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B Classical Hamiltonian

  1. Jul 19, 2017 #1
    1. In Classical Hamiltonian, it's equal to the kinetic energy plus potential energy.. but I read it that for a free particle, it doesn't even depend on position.. i thought the potential energy depends on position. If it doesn't depend on position, what does it depend on?

    2. Since the Hamiltonian is equal to the potential energy plus kinetic energy. The Hamiltonian can be measured as when you measured the electric field which is a potential energy. But I read the Hamiltonian can't be observed or measured.. how come?

    This is an entirely classical question so please do NOT forward this to the QM forum. Thank you.
     
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  3. Jul 19, 2017 #2

    Vanadium 50

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    If the particle is bound by a potential, is it free?
     
  4. Jul 19, 2017 #3
    ah.. so a free particle not bound by potential has no position but only momentum...

    but if the particle has neither momentum nor position preferred.. what would happen to Hamiltonian = potential energy + kinetic energy?

    Can anyone mention any thing that has potential energy and kinetic energy yet without any position or momentum?
     
  5. Jul 19, 2017 #4

    Vanadium 50

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    I never said that.
     
  6. Jul 19, 2017 #5
    isn't it a free particle has plane waves and only momentum and no position?
     
  7. Jul 19, 2017 #6
    yet in your OP, you say
    Does a classical particle have wave solutions? Does it have definite position and momentum?
     
  8. Jul 19, 2017 #7
    Oh.. but please don't forward this thread to the quantum because all my messages there are locked immediately hehe.. they told me to focus on the classical dynamics first before going into quantum...

    so let's discuss Classical Hamiltonian.. that is.. purely waves ingredients..
     
  9. Jul 19, 2017 #8
    1) That was not my intention and 2) I do not have such privileges anyway.

    I would refer you back to the 2 questions of my previous post, but maybe in the opposite order.
    1) Does a classical particle have a definite position, a definite momentum, neither, both?

    Once you have the answer to this, the next question:
    2) Does a classical particle have wave-like solutions?

    should then become clear.
     
  10. Jul 19, 2017 #9
    yes a classical particle has definite position and definite momentum like a baseball..

    it doesn't have... so let's discuss waves in classical Hamiltonian.. does a wave in classical Hamiltonian have both position and momentum?

     
  11. Jul 19, 2017 #10

    Nugatory

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    In quantum mechanics, yes. (More precisely, an infinite plane wave is a solution of the time-independent Schrodinger's equation when ##V=0##).

    But this is the classical physics subforum, and you've asked us to avoid quantum mechanics in this thread.... So how about not mentioning waves any more?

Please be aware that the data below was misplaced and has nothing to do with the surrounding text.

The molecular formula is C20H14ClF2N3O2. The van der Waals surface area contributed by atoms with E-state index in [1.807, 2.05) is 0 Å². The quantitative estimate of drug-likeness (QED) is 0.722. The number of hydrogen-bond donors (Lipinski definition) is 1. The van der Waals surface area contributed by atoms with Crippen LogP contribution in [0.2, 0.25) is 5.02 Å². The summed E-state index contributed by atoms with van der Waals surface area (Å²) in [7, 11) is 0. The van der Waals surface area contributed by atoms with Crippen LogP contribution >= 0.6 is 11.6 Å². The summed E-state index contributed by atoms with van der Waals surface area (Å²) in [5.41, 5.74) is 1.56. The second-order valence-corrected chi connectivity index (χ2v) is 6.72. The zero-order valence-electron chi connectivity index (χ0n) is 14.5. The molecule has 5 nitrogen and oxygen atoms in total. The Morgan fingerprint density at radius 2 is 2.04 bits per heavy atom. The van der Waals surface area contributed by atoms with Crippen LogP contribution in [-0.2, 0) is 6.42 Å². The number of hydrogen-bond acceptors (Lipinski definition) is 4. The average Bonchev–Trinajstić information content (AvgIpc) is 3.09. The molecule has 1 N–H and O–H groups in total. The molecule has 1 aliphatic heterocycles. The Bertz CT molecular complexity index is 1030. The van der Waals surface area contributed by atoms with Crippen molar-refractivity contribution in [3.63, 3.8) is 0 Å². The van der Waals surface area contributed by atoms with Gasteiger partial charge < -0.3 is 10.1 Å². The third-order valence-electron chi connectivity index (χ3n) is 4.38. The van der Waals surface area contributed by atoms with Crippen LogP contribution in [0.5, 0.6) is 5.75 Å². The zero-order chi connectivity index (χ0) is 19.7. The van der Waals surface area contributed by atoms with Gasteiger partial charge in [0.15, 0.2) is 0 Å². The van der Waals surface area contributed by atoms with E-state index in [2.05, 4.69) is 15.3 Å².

Last edited: Jul 19, 2017
  12. Jul 19, 2017 #11
    Why.. are there no waves in classical Hamiltonian?

    Anyway what is the best everyday example where Newtonian mechanics can't solve something that can easily be solved by the classical Hamiltonian.. and i'd like to understand if it is true that even classical Hamiltonian can't be measured or observed.. because according to Demystifier.. the Hamiltonian in quantum can't be measured or observed.. is this only a quantum thing and not true in classical Hamiltonian or the same? and Why?
     
  13. Jul 19, 2017 #12
    Indeed. Do you see now why the question
    does not make sense?

    Sure, we can discuss classical waves :).
    A wave propagates through a medium. In the case of a sound wave in air, the air is the medium. If you had a 1-d chain of masses connected by springs (mass-spring-mass-spring etc..), the springs are the medium and pulling one of the masses upwards with you fingers will stretch the springs around and when you let go a wave/ripple propagates through the medium as the masses move upwards and downwards pulling each other up and down in succession through the springs. What would be the "position" of the wave for this case in your opinion?
     
  14. Jul 19, 2017 #13

    Nugatory

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    You can use Hamiltonian methods to solve problems involving classical waves.... but first you have to learn to use these methods, and that is way easier with problems involving particles.
    Google for "Hamiltonian mechanics examples" and you'll find many. The Hamiltonian solution to the Kepler problem (two massive bodies orbiting one another) might be one of the more interesting examples.
    The Hamiltonian is a mathematical function, so of course it cannot be measured or observed, any more than you could measure/observe the quadratic formula. You can differentiate it, you can do algebra on it, you can evaluate it for particular values of its parameters, you can write it down and talk about it, you can do calculations on it that lead to relationships between its parameters.
     
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